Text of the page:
I was pretty bummed to miss Rob Stewart’s talk (he’s the director of Shark Water and is coming out with a new film soon) but duty called — it was my turn to work the Women Divers Hall of Fame booth. Though it was towards the end of the show and things were quieting down, I loved chatting about scholarship opportunities to some of the young divers who stopped by and get to know the other ladies at the booth a bit better.
But the big event of the weekend for me was the Women Diver’s Hall of Fame Sunday brunch. The morning is made up of a fabulous spread of breakfast treats (free-flowing mimosas included!), a silent auction of ocean-related items, the induction of the new Women Divers Hall of Fame members, and the awarding of the 2014 training grants and scholarships. When Bonnie Toth, who personally underwrote my grant and has been a wonderful support to me, asked me to speak at the event, I couldn’t imagine what someone like me could have to say to such a group. It’s easy to be intimidated in a room full of accomplished scientists, artists, educators and pioneers and it’s not the first time I’ve found myself wondering how I could possibly fit in to the mix. The Women Diver’s Hall of Fame is made up of women who have done so much for the diving industry — will I ever make a contribution significant enough to join their ranks? What difference can I make?
And then I thought about the steady stream of comments and emails I receive from readers thanking me for inspiring them to try diving for the first time, and I know that this is my role — using this blog as a platform to spread excitement about diving and interest in conservation is my contribution to the diving community.
I am not much of a public speaker and I was a ball of nerves leading up to my talk — I seriously Googled Toastmasters meetings as soon as I got home that night. But stage fright aside, my presentation was aimed at updating the WDHOF on how their grant had affected my life and to give a few words of encouragement and advice to the new scholarship winners. I told the story of how I went from a terrified Open Water student to dumpster diving for dive gear to being taken under the wing of the WDHOF and becoming a PADI divemaster. My takeaway message to the scholarship winners was an old classic — don’t let anything slow you down from living the life you want to live and achieving the things you want to achieve. I know from the emails I receive that diving is often intimidating even to those who take a keen interest in it. But you can make diving a part of your life. Find a way or make one.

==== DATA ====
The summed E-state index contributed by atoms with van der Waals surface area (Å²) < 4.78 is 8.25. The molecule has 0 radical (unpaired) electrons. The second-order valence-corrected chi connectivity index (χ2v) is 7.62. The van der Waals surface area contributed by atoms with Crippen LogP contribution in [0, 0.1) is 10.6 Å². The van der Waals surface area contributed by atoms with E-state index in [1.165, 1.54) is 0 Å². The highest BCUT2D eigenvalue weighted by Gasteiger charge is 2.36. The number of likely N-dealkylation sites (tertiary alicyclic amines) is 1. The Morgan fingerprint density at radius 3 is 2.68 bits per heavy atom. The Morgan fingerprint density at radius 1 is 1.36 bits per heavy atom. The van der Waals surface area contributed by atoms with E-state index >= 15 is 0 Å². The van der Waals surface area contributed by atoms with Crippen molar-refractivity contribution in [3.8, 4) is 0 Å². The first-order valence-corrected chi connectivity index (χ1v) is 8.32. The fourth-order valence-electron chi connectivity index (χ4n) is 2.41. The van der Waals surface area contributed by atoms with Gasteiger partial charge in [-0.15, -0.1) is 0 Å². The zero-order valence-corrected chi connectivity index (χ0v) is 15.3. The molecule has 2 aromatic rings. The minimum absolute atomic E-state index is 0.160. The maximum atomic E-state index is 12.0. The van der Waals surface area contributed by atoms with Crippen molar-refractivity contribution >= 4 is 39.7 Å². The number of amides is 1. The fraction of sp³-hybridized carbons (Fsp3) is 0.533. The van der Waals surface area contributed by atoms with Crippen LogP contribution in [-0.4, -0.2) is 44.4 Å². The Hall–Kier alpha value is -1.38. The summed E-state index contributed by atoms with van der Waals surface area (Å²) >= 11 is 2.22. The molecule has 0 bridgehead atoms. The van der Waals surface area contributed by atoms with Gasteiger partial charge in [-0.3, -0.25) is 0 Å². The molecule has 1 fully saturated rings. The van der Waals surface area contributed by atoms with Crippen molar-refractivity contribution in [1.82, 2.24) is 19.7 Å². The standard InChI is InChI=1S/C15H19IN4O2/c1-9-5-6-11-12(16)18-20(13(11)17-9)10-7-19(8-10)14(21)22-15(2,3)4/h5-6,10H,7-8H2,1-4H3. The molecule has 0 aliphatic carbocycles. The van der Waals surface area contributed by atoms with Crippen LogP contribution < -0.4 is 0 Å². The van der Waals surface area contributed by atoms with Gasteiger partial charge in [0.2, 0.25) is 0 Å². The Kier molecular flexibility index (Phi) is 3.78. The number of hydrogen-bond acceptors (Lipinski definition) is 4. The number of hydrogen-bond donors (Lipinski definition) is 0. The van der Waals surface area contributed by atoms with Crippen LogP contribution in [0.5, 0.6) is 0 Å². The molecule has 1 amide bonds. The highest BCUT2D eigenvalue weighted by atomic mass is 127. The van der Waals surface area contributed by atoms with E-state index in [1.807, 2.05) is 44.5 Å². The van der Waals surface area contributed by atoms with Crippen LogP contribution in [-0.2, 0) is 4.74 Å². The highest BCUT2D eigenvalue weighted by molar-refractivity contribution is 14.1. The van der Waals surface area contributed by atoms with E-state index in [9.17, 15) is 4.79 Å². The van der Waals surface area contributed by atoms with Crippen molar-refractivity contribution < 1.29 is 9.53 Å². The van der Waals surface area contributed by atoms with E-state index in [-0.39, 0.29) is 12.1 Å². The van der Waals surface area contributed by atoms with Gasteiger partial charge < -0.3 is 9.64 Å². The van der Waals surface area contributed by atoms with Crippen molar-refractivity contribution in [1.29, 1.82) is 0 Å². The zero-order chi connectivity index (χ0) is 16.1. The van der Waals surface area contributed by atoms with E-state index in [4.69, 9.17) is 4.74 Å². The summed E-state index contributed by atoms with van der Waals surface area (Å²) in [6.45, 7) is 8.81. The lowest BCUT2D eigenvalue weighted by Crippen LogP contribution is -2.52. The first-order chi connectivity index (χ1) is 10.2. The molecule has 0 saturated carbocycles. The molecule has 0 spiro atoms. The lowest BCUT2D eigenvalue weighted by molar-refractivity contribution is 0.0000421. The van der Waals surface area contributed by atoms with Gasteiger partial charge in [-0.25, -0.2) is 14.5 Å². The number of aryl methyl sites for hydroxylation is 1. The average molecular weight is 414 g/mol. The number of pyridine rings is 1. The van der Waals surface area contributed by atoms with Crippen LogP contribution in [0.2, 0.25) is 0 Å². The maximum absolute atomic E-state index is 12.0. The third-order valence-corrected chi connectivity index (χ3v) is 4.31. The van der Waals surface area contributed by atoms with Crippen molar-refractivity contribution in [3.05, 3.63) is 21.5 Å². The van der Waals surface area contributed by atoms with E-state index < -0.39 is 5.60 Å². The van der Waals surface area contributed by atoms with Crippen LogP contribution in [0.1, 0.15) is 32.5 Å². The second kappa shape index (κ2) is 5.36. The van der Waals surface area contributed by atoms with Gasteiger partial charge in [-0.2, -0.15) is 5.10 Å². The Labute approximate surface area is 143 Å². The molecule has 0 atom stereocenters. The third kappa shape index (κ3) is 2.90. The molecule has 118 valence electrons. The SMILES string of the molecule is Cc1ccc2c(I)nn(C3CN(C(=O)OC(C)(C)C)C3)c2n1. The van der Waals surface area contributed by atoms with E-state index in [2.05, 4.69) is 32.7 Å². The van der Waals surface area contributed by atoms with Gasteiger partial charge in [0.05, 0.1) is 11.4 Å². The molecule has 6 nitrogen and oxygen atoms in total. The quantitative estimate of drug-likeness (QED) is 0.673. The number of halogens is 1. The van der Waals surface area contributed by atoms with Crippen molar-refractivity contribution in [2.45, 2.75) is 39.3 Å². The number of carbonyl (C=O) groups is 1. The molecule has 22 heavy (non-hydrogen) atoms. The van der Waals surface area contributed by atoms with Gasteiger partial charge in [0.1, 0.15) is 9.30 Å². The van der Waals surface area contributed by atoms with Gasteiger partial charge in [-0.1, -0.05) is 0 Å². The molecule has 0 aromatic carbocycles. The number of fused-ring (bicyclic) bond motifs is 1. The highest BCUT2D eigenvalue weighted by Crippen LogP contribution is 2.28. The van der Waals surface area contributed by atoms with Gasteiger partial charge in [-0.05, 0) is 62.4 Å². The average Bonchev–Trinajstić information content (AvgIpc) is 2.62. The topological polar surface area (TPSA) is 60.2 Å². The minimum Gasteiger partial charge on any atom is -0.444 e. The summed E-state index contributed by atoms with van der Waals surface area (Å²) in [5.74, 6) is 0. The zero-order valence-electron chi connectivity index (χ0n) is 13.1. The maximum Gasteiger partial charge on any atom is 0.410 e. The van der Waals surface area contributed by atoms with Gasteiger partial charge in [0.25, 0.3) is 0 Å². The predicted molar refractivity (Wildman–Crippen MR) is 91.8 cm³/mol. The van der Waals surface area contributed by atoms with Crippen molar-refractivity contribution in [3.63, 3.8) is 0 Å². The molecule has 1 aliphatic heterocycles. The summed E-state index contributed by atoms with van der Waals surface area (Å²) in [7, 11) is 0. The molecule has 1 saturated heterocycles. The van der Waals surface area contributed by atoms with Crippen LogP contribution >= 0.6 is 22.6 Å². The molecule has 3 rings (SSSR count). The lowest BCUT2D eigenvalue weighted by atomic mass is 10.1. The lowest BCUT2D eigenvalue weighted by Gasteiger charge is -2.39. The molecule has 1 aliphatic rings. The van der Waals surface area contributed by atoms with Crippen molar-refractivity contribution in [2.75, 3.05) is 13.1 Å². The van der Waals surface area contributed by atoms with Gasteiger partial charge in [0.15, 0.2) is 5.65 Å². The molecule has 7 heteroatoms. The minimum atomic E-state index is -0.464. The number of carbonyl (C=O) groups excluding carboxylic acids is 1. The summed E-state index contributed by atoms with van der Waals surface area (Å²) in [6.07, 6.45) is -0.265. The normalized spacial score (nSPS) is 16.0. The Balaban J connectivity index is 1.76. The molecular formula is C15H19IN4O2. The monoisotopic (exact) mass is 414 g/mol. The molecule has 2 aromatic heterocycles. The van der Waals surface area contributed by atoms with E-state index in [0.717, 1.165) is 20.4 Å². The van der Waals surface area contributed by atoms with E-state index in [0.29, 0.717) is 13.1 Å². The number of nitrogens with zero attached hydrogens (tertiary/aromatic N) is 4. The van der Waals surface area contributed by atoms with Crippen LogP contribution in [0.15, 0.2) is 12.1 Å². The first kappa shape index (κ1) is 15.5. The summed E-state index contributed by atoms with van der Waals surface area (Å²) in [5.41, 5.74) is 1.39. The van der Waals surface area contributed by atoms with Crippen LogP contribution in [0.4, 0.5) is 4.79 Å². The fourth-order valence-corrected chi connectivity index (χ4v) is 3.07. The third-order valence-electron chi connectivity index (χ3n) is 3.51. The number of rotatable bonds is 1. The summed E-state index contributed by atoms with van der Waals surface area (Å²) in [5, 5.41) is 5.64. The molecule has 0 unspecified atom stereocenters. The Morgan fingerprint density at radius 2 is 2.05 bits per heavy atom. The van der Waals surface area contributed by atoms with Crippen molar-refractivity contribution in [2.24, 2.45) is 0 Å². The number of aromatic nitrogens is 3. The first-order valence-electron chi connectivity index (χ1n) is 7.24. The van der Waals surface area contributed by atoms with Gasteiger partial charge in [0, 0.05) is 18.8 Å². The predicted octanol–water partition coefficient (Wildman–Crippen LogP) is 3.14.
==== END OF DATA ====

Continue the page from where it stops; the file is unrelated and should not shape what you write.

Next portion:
That goes for all of your reading this right now too — take a look at the diving grants and scholarships on offer around the world! There are diving scholarships available from the Women Diver’s Hall of Fame, from the Beneath the Sea Foundation, from Boston Sea Rovers, and from the World Underwater Scholarship Society — and I’m sure many more.
To the Women Divers Hall of Fame, congratulations on your ten year anniversary! How can I ever thank this group enough for what they’ve done for me? I also want to congratulate Bonnie Toth, who as I mentioned before personally underwrote my 2012 grant, for winning Diver of the Year for Service. She is an inspiration and I can only hope to someday be such an active and respected member of the diving community, supporting some dippy young diver the was she’s supported me. The weekend humbled me and inspired me to try to find new ways to be a generous and involved member of the diving community in this coming year.
Many thanks as always to Women Diver’s Hall of Fame community, and here’s to another great year at Beneath the Sea!